Undifferentiated Carcinomas of the Endomentrium and Ovary: A Clinicopathologic Correlation
LJ Tafe, K Garg, C Tornos, RA Soslow. Memorial Sloan Kettering Cancer Center, New York, NY; Stony Brook University Medical Center, Stony Brook, NY
Background: Undifferentiated carcinomas (UCs) of the endometrium and ovary are rare and under diagnosed. They are important to recognize since they have been shown to pursue a more aggressive clinical course than usual high grade endometrioid carcinomas (EC). Given the scant clinical and pathologic data, we reviewed our experience with these rare tumors.
Design: We reviewed our pathology database between 2001-2008 to identify 29 cases of UCs. Clinical information was obtained from electronic medical records.
Results: The patient age ranged from 27-83 years (median 54). Many patients (pts) were of young age (24% <40 yrs, 17% 40-50 yrs, and 59% >50 yrs). Thirteen (45%) pts presented with stage I/II disease and 16 (55%) with advanced stage III/IV disease. Most UCs were of endometrial origin and 1 was ovarian. The lower uterine segment (LUS) was involved in 16/29 cases. Ten (35%) UCs were associated with a low grade EC, consistent with so-called de-differentiated carcinoma. Histologically, they evoked a broad differential diagnosis including FIGO grade 3 EC, neuroendocrine carcinoma, cervical carcinoma, lymphoma and sarcoma. The tumors consisted of sheets of ovoid cells with uniform, large vesicular nuclei and variable amount of necrosis. A few cases showed foci of nuclear pleomorphism. Many UCs also showed focal to large areas of rhabdoid cells in a background of myxoid stroma. BAF-47 (INI-1) stain was retained where performed. These tumors showed only focal EMA and keratin staining, and CK18 was the most frequently positive keratin stain. They were negative for neuroendocrine markers, smooth muscle markers and ER/PR. Mismatch repair (MMR) protein expression by IHC was evaluated in 12 cases (40%), and 8 (67%) were abnormal (6 with loss of MLH1/PMS2 and 2 with MSH2/MSH6 loss). Follow-up (F/U) information is available for 24 pts. Nine pts died of disease in 1 to 9 months, 6 are alive with disease (F/U of 1-45 mths), 9 pts have no evidence of disease at 18-85 mths.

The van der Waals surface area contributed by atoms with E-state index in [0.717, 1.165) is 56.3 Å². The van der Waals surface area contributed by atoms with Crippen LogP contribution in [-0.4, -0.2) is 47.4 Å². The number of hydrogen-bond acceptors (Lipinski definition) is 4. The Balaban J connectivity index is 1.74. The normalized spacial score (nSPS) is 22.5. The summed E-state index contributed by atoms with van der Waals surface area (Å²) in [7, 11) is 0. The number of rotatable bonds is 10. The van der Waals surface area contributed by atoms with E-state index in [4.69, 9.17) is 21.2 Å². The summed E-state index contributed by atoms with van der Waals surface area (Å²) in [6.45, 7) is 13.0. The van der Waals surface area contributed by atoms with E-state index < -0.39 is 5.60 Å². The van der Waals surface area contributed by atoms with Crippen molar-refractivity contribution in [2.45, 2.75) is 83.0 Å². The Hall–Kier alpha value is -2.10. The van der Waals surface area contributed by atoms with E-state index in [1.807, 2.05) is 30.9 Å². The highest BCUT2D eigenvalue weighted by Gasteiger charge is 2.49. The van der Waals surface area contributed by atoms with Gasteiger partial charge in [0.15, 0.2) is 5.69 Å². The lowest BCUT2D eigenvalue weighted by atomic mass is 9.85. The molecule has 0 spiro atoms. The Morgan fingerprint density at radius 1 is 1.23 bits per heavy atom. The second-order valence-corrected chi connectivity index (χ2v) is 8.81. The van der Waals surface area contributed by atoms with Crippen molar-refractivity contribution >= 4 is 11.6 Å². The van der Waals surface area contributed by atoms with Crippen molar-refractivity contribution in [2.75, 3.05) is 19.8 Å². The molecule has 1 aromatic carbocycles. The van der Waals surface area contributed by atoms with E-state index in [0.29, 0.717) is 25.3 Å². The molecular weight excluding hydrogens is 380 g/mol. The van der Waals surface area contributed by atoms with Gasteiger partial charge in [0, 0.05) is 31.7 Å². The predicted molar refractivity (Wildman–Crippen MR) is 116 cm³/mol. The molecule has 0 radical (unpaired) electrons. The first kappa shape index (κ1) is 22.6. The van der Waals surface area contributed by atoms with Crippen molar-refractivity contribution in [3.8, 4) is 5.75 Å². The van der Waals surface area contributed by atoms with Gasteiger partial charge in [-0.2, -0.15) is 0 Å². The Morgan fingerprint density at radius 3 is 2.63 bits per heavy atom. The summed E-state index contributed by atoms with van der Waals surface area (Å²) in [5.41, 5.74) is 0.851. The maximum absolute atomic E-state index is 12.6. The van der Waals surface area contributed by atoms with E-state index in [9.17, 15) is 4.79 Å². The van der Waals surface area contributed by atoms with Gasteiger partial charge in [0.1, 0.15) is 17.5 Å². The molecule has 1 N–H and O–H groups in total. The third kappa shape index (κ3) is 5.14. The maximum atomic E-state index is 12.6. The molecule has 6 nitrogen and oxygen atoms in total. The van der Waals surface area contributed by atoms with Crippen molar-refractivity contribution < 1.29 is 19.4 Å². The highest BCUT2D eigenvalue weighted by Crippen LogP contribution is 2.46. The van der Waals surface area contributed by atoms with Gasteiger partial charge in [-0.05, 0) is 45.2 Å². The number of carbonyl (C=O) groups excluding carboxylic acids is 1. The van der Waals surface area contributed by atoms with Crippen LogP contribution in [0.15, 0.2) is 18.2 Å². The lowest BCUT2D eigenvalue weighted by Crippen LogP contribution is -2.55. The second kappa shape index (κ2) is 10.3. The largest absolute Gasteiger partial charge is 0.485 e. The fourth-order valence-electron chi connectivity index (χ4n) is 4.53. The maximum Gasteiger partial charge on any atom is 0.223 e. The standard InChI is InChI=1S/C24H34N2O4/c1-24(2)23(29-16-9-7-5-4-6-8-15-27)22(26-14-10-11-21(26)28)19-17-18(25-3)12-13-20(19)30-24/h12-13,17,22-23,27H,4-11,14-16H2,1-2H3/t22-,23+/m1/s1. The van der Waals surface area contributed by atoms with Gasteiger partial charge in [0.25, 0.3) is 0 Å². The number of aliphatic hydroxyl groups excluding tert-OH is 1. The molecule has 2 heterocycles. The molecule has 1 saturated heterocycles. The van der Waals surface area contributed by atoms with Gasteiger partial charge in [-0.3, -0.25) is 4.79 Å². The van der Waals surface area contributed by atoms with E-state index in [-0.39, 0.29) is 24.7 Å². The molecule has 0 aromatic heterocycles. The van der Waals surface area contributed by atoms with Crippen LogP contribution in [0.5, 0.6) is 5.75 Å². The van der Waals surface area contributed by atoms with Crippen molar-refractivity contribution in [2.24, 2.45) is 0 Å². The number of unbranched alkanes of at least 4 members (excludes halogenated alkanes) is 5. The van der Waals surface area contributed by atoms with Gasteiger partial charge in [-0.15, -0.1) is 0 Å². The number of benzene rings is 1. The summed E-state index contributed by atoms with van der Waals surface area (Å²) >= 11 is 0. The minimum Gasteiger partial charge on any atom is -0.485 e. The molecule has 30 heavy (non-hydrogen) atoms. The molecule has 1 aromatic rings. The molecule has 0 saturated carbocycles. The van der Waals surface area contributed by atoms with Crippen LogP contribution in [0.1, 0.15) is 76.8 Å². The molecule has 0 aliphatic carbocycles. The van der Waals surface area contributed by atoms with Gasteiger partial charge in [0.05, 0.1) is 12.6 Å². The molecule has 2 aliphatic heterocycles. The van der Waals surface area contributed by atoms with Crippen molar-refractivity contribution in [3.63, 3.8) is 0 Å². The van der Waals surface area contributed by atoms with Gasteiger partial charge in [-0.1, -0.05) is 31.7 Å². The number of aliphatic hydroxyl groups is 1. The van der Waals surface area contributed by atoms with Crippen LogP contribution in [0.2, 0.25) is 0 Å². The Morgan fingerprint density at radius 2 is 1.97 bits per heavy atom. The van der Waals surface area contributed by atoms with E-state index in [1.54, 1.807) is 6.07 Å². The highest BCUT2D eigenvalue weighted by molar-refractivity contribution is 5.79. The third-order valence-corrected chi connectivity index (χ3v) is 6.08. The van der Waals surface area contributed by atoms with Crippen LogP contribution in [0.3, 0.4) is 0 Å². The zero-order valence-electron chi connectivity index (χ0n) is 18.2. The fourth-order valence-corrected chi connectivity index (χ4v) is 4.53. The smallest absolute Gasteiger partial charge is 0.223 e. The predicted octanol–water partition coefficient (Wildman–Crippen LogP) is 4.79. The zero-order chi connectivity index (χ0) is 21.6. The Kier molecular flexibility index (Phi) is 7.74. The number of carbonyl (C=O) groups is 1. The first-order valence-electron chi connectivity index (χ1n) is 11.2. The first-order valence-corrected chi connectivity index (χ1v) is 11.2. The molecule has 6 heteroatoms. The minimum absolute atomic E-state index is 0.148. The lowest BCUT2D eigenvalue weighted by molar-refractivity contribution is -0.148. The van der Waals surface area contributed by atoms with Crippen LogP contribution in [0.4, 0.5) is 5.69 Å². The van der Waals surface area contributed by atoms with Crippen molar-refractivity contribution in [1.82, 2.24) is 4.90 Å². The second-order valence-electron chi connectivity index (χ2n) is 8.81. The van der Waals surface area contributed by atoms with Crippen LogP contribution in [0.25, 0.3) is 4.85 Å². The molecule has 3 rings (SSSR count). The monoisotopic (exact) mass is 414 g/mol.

Conclusions: UCs of the endometrium and ovary can occur in young women and should be diagnosed correctly as they can pursue a fulminant clinical course. They frequently occur in the LUS. Histologically, they have a broad differential diagnosis and can sometimes be associated with a low grade EC. Rhabdoid cells can be frequently seen in UCs and CK18 may be particularly helpful to demonstrate epithelial differentiation. These tumors frequently show loss of DNA-MMR proteins, particularly MLH1/PMS2.
Wednesday, March 11, 2009 1:00 PM
Poster Session VI # 144, Wednesday Afternoon